Ian Herbert: Should Rio quit England duty to prolong Old Trafford days?

International aspirations are probably over for defender whose long career is taking its toll

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The Independent Football

The mind is more than willing, even if the body isn't. When Alan Hansen suggested a few weeks ago that Rio Ferdinand should consider relinquishing his England place to focus on resuming a Manchester United career beset by injuries, the defender was rather less than happy.

Sir Alex Ferguson's relationship with Hansen has not always been the cosiest, though the United manager's disclosure yesterday that Ferdinand may have kicked his last football of the season reveals that a former centre-half's perception of a present one is correct: Ferdinand's international aspirations belong in his past. While his unheralded succession as England captain in February last year was the ultimate recognition of the way Ferdinand had grown into one of the most thoughtful and intelligent United players, it demonstrated Fabio Capello's lack of appreciation that the central defender was deep in the throes of a run of injury problems that show no sign of receding.

There is a grim irony, now, about the fact that Ferdinand remarked before the 2009-10 season on his own good fortune in evading injury, despite the physical toll of so many battles that he had endured for nearly 15 years. His debut as a 17-year-old for West Ham in May 1996 almost puts him in a distant generation: he first appeared as a substitute for Tony Cottee.

It is in the past 18 months that the effort has taken its toll, first with the beginnings of the back pain which was to prove so debilitating. At first, Ferdinand thought the solution to that resided in extra gymnasium time, which he knew meant he had to be at Carrington earlier than any other United player for the rest of his career. Ferguson was evasive about the back complaint at first, then crotchety. He kept insisting the problem was resolved, though Ferdinand eventually sought a treatment whose very practitioners acknowledge is perceived as a last resort – sclerosant therapy, which involves injecting a solution into the ligaments to stiffen and strengthen tissues.

It sounded like a desperately precarious process, when he finally talked about it. Since it can result in the ligaments becoming set in the wrong position, Ferdinand had to train during the course of injections. "You have to do your training to make sure that your spine heals the right way," the player explained last summer.

There are grounds to believe it worked. Ferguson insisted yesterday that Ferdinand's back was "no longer the problem", despite Capello's suggestion earlier in the week that it was. But as one problem was solved, others have followed. It wasn't Emile Heskey's fault that he went in hard on Ferdinand during one of the first training sessions in England's World Cup acclimatisation in South Africa, but the recipient of the tackle was the one who could least afford another period of absence.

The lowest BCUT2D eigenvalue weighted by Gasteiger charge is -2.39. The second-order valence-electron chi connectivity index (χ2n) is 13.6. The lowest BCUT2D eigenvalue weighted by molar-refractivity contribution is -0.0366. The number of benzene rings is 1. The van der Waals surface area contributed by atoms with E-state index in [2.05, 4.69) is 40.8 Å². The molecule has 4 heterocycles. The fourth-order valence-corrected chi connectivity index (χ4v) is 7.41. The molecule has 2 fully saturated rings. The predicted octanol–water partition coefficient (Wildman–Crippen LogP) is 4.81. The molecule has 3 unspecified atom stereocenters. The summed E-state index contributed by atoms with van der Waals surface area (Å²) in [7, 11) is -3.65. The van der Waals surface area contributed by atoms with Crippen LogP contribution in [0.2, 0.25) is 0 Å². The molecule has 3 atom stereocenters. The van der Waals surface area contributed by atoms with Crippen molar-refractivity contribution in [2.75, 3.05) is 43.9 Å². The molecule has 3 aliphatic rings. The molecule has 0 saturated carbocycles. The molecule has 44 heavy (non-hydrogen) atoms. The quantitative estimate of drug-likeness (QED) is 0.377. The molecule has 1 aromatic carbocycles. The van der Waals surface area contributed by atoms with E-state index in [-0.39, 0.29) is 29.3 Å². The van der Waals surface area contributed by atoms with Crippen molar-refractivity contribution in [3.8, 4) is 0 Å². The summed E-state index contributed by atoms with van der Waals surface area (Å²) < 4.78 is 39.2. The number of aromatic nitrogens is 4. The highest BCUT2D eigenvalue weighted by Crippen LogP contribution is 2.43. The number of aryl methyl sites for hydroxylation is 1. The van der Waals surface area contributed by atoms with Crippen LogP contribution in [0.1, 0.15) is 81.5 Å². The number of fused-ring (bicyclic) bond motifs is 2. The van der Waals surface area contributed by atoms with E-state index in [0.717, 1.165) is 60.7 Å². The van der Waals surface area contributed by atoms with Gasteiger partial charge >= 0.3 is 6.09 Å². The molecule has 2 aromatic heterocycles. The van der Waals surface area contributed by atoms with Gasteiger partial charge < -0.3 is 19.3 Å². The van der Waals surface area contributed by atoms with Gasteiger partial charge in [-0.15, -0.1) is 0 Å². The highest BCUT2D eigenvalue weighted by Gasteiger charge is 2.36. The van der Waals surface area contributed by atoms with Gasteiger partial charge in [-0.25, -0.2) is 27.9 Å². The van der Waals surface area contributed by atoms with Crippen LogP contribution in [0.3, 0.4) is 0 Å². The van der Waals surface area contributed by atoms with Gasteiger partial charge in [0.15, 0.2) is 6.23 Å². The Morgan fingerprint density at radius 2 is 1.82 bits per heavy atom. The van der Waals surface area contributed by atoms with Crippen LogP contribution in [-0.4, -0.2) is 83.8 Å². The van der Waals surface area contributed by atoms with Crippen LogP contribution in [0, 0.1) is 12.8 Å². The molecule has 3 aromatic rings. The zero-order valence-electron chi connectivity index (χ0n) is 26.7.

Ferdinand's knee was shot, he returned to England and watched Nemanja Vidic appointed club captain instead of him. His absence dragged into this season, with the sight of Ferdinand spending most of a two-hour flight to Valencia in September on his feet before emerging clutching what seemed to a booster cushion contributing to the sense that his back was not all that robust.

"A few games more and he'll be ready, a few games more..." Ferguson kept telling us – before Ferdinand finally returned and United remembered what they had been missing. His performances in the home games against Arsenal in the league and Liverpool in the FA Cup were excellent, and football was marvelling at his acclimatisation until that most innocuous moment in the warm-up at Wolverhampton on 5 February when he tweaked his calf and withdrew, never seen since. The public persona remains cheerful enough, with Ferdinand an assiduous tweeter willing to opine on everything from his children's choice of music on the school run to conflict resolution in northern Africa. But you imagine the private frustrations must have been a torment. On Saturday morning, as Ferdinand prepared for his first tentative training session in six weeks, he discovered through the newspapers that Capello was preparing to make John Terry England captain again. And Capello was surprised that Ferdinand did not show up to meet him in the directors' box at Old Trafford on Tuesday?

When United headed out on that Valencia trip Ferdinand had played no part in 61 out of United's last 103 games in all competitions dating back to December 2008 and he has been a part-timer since, participating in 18 out of 36 fixtures. Ferguson refused to involve himself in the England captaincy issue yesterday. "That's a different department for me, to be honest with you," he said. His decision not to fight his player's corner, as he tends to do on such occasions, may have had much to do with the observation that was about to follow. "My concern is getting Rio back for some part of the season," he concluded. "Hopefully we can do that."

Missing matches

2008/09 14 of 38 league games (plus six of 11 internationals)

2009/10 25 of 38 league games (plus eight of 13 internationals)

2010/11 14 of 29 league games (plus four of six internationals)

Total 53 from 105 league games